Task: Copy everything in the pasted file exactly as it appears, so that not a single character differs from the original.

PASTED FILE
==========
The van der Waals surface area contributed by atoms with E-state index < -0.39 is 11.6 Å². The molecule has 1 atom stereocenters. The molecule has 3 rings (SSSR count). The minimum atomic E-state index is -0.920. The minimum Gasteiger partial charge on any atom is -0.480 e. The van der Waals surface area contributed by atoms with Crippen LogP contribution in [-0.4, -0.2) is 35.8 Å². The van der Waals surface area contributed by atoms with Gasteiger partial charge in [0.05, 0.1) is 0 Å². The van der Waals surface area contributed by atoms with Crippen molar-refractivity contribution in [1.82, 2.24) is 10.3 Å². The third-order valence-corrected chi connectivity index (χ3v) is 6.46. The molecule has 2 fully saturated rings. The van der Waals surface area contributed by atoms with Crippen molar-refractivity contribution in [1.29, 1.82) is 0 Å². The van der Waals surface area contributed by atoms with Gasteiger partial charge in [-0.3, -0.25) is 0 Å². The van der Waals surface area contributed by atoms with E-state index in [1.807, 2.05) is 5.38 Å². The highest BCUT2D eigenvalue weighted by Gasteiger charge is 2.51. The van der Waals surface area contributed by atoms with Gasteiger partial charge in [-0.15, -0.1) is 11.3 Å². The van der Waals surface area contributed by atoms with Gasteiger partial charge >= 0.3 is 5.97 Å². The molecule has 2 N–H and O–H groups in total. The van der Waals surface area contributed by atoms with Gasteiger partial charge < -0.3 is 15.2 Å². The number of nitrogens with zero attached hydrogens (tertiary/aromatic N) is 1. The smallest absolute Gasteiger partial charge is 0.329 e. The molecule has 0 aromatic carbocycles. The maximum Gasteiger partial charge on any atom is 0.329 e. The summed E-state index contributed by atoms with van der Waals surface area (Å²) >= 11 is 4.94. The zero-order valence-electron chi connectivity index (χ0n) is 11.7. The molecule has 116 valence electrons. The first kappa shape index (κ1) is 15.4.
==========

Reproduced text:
The van der Waals surface area contributed by atoms with E-state index < -0.39 is 11.6 Å². The molecule has 1 atom stereocenters. The molecule has 3 rings (SSSR count). The minimum atomic E-state index is -0.920. The minimum Gasteiger partial charge on any atom is -0.480 e. The van der Waals surface area contributed by atoms with Crippen LogP contribution in [-0.4, -0.2) is 35.8 Å². The van der Waals surface area contributed by atoms with Gasteiger partial charge in [0.05, 0.1) is 0 Å². The van der Waals surface area contributed by atoms with Crippen molar-refractivity contribution in [1.82, 2.24) is 10.3 Å². The third-order valence-corrected chi connectivity index (χ3v) is 6.46. The molecule has 2 fully saturated rings. The van der Waals surface area contributed by atoms with Crippen molar-refractivity contribution in [1.29, 1.82) is 0 Å². The van der Waals surface area contributed by atoms with Gasteiger partial charge in [-0.3, -0.25) is 0 Å². The van der Waals surface area contributed by atoms with E-state index in [1.807, 2.05) is 5.38 Å². The highest BCUT2D eigenvalue weighted by Gasteiger charge is 2.51. The van der Waals surface area contributed by atoms with Gasteiger partial charge in [-0.15, -0.1) is 11.3 Å². The van der Waals surface area contributed by atoms with Gasteiger partial charge >= 0.3 is 5.97 Å². The molecule has 2 N–H and O–H groups in total. The van der Waals surface area contributed by atoms with Gasteiger partial charge < -0.3 is 15.2 Å². The number of nitrogens with zero attached hydrogens (tertiary/aromatic N) is 1. The smallest absolute Gasteiger partial charge is 0.329 e. The molecule has 0 aromatic carbocycles. The maximum Gasteiger partial charge on any atom is 0.329 e. The summed E-state index contributed by atoms with van der Waals surface area (Å²) >= 11 is 4.94. The zero-order valence-electron chi connectivity index (χ0n) is 11.7. The molecule has 116 valence electrons. The first kappa shape index (κ1) is 15.4.